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f+h Intralogistics 5/2015

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f+h Intralogistics 5/2015

IDENTIFICATION Logistics

IDENTIFICATION Logistics provider Würth Industrie Service uses Siemens’ RFID-controlled C-Parts Management An assortment of more than 1,000,000 articles forms the basis for the optimal C-parts handling at a vendor for assembly technology. The focal point of the delivery concept is a customer-oriented RFID solution that enables a timely Kanban supply and container logistics. As a result, storage space and costs can be saved in the production. The production halls are often packed with shelves containing assembly parts such as bolts, connectors, clamps and rivets, which prevent an efficient utilization of the storage area. This can lead to disruptions of the process sequences. Leaner processes for the procurement of C-Parts – i.e., parts whose procurement value is relatively low compared to the procurement effort expended – lower the costs and reduce the storage space required, since a trouble-free supply of parts allows for fewer containers and shelves. Manufacturing companies therefore employ self-controlling systems, Kanban systems, that offer a consumptioncontrolled storage filling and replenishment strategy for C-parts. The Würth Industrie Service (Industrial Services) GmbH & Co. KG, headquarters in Bad Mergentheim/Germany, is a full-line supplier and logistics provider in the field of assembly technology. With its broad assortment – ranging from joining and fastening technology to tools to chemical-technical products – the company has positioned itself as a partner for supplying small parts. Würth Industrie Service has made a name for itself by executing customized, logistical and anticipatory supply and service concepts for industrial customers. For instance, the company offers modularly structured solutions for the C-parts management under the name “C-Parts Solutions” (CPS). RFID Kanban accelerates the order processing Since the year 2011, RFID Kanban systems have been supplementing the previous solutions. CPS RFID stands for the radio-controlled and automatic transmission of article and container data from the production of the customer to the Würth central warehouse in Bad Mergentheim. The RFID pallet box, also called iBOX, is the centerpiece of the new logistics solution. The need for Benefits of the C-Parts Management via RFID Kanban n Pinpoint control of the flows of goods n Quick information exchange n Permanent monitoring of the inventory and ordering data n Automatic data transmission to the logistics center n Improved warehouse and inventory management n Immediate detection of fluctuations in demand n Less storage area and fewer parts containers required n Quick conversion without changing existing processes goods is signaled by dropping an empty parts container into this box. As soon as an employee places an empty container into the iBOX and closes the lid, an RFID reader installed in the box reads the transponder data of the small parts container. The data permits a clear allocation of customer, container size, filling quantity and storage location as well as the tracking and tracing of the batch. The data is regularly transmitted to the Würth logistics center – resulting in a prompt order processing without delay. In the case of bulky parts that do not fit into the small parts container, a pallet Kanban solution with cards is employed (Image). The processes are identical to those of the container solution, except that in this case, the Kanban card instead of the empty container represents the goods consumed. The goods requirement is signaled by dropping the Kanban cards, which contain RFID tags, into an intelligent mailbox. A lamp indicates a successful reading and the automatic ordering of the necessary C-parts. The RFID-antenna-equipped mailbox forms a unit with the pallet box. C-Parts Management provides increased security of supply “The RFID-supported C-Parts Management lets customers achieve a well-organized storage and an optimal space utilization and also gives them the option to track and analyze all container movements and thus the parts consumption,” describes Heiko Ehrmann, who is responsible for software and 40 f+h Intralogistics 5/2015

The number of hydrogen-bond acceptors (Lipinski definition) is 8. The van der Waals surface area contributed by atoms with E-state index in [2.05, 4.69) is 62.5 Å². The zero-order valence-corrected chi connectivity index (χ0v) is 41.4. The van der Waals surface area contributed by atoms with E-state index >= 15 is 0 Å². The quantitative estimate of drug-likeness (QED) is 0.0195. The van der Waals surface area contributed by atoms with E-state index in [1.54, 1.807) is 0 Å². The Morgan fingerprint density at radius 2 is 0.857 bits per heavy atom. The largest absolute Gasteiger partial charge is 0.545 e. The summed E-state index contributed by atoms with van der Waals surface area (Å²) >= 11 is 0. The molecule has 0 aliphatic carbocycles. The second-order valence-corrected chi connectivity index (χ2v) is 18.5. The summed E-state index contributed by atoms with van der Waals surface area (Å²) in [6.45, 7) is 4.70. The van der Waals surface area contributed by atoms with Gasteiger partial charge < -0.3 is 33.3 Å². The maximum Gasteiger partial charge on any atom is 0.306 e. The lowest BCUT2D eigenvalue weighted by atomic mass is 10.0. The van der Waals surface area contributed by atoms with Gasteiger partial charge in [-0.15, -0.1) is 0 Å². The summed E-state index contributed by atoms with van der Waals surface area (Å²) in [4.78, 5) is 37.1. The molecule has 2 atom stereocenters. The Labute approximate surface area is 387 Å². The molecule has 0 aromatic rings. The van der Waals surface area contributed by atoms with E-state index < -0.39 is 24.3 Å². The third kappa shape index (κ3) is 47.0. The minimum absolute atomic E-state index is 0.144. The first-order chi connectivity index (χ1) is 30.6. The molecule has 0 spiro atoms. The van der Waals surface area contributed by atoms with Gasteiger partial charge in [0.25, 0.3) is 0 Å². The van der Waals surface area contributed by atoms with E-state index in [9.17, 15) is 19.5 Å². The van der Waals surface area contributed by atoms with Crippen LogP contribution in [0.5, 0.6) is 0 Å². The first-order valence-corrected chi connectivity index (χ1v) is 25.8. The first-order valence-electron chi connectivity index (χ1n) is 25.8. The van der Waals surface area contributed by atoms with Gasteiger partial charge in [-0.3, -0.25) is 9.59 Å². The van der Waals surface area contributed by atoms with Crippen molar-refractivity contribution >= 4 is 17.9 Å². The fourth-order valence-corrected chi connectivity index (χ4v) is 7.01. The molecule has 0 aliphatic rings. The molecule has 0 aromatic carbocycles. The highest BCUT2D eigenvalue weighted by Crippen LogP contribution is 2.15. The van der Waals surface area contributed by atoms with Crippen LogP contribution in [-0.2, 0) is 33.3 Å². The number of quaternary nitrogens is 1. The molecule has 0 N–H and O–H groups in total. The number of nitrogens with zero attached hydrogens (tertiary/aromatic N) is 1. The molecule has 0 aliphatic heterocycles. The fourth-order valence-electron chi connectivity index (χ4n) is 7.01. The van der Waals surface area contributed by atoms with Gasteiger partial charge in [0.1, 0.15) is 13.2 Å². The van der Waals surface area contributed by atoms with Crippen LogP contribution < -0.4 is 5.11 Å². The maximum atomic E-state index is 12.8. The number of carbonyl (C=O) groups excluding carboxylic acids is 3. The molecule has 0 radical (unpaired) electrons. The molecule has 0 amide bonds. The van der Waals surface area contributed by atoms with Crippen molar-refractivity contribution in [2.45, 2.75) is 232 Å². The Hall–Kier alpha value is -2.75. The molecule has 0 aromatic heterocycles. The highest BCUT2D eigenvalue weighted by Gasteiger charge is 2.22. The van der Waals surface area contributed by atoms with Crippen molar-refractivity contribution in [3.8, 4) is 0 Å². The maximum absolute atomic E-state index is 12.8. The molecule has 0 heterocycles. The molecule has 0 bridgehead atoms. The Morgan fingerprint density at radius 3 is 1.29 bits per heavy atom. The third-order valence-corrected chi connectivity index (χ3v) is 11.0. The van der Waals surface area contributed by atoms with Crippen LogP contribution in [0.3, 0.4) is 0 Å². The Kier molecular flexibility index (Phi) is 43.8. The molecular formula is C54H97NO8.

IDENTIFICATION development at Würth Industrial Services. The solution creates transparency and offers maximum Kanban process reliability. Furthermore, the customer can access statistical analyses down to the container level at any time. The quick, transparent flow of information and the permanent data communication with the logistics center result in a very high security of supply. The RFID specialist goes on: “Fluctuations in demand can be precisely analyzed so that the article availability in the right quantity and at the right time for the customer’s production is ensured. With the new RFID solution, we are receiving updated information several times a day on how many containers of a certain C-Part are empty at the customer. We find out whether the customer requirement is time-critical and know exactly whether the parts are only missing at one storage location or throughout the factory,” emphasizes Ehrmann. Up to now, this information arrived time-delayed at Würth, which led to delayed deliveries. The new RFID solution eliminates this problem. As soon as the ordering data comes in, the Kanban management system checks whether the number of the small parts container matches the customer and whether the products requested are in stock. The supply for the corresponding parts container is reserved, the product compiled customer-specifically from among the many high-bay storage facilities, buffered in the outgoing goods area and finally transported to the customer. In selecting the RFID labels, Würth attached great importance to their properties. The labels have to be accurately printable, survive the washing processes of the boxes unscathed and firmly adhere to the containers for several years. An RFID-controlled ordering process could not be performed with an unlabelled box. Siemens developed a method that guarantees specified transponder characteristics. During manufacturing, the tags are qualified so that they possess a constant quality. Labels that do not meet these specifications are automatically rejected. Moreover, newly developed RFID tags also must have the same coverage range as their previous versions so that the preset readers of the customers can operate without adjustment with the chips of the new performance class. Electronic delivery note by means of RFID Gate The Würth project team also installed an RFID gate at the loading ramp and integrated it into the intralogistics. It is equipped with an RFID reader Simatic RF670R to which four antennas – distributed around the periphery of the gate – are connected that completely illuminate the height and width of the reading field. Triggered by passing through a light barrier, the RFID data of the pallet is captured and transmitted to the enterprise resource planning system (ERP), which reconciles it with the order-related information. Within a fraction of a second, the software makes sure that the right goods are going to the customer and that the products loaded agree with the cargo list. About Siemens Siemens AG (Berlin and Munich) is a global technology powerhouse that has stood for engineering excellence, innovation, quality, reliability and internationality for more than 165 years. The company is active in more than 200 countries, focusing on the areas of electrification, automation and digitalization. One of the world’s largest producers of energy-efficient, resource-saving technologies, Siemens is No. 1 in offshore wind turbine construction, a leading supplier of combined cycle turbines for power generation, a major provider of power transmission solutions and a pioneer in infrastructure solutions as well as automation, drive and software solutions for industry. The company is also a leading provider of medical imaging equipment – such as computed tomography and magnetic resonance imaging systems – and a leader in laboratory diagnostics as well as clinical IT. In fiscal 2014, which ended on September 30, 2014, Siemens generated revenue from continuing operations of €71.9 billion and net income of €5.5 billion. At the end of September 2014, the company had around 343,000 employees worldwide. A container that cannot be assigned to a customer sets off an alarm. The RFID integration of the gate is a prerequisite for the future listing of the items shipped in the form of an electronic delivery note. Furthermore, it ensures a secure and traceable goods transition. Photos: Siemens www.siemens.com/ident f+h Intralogistics 5/2015 41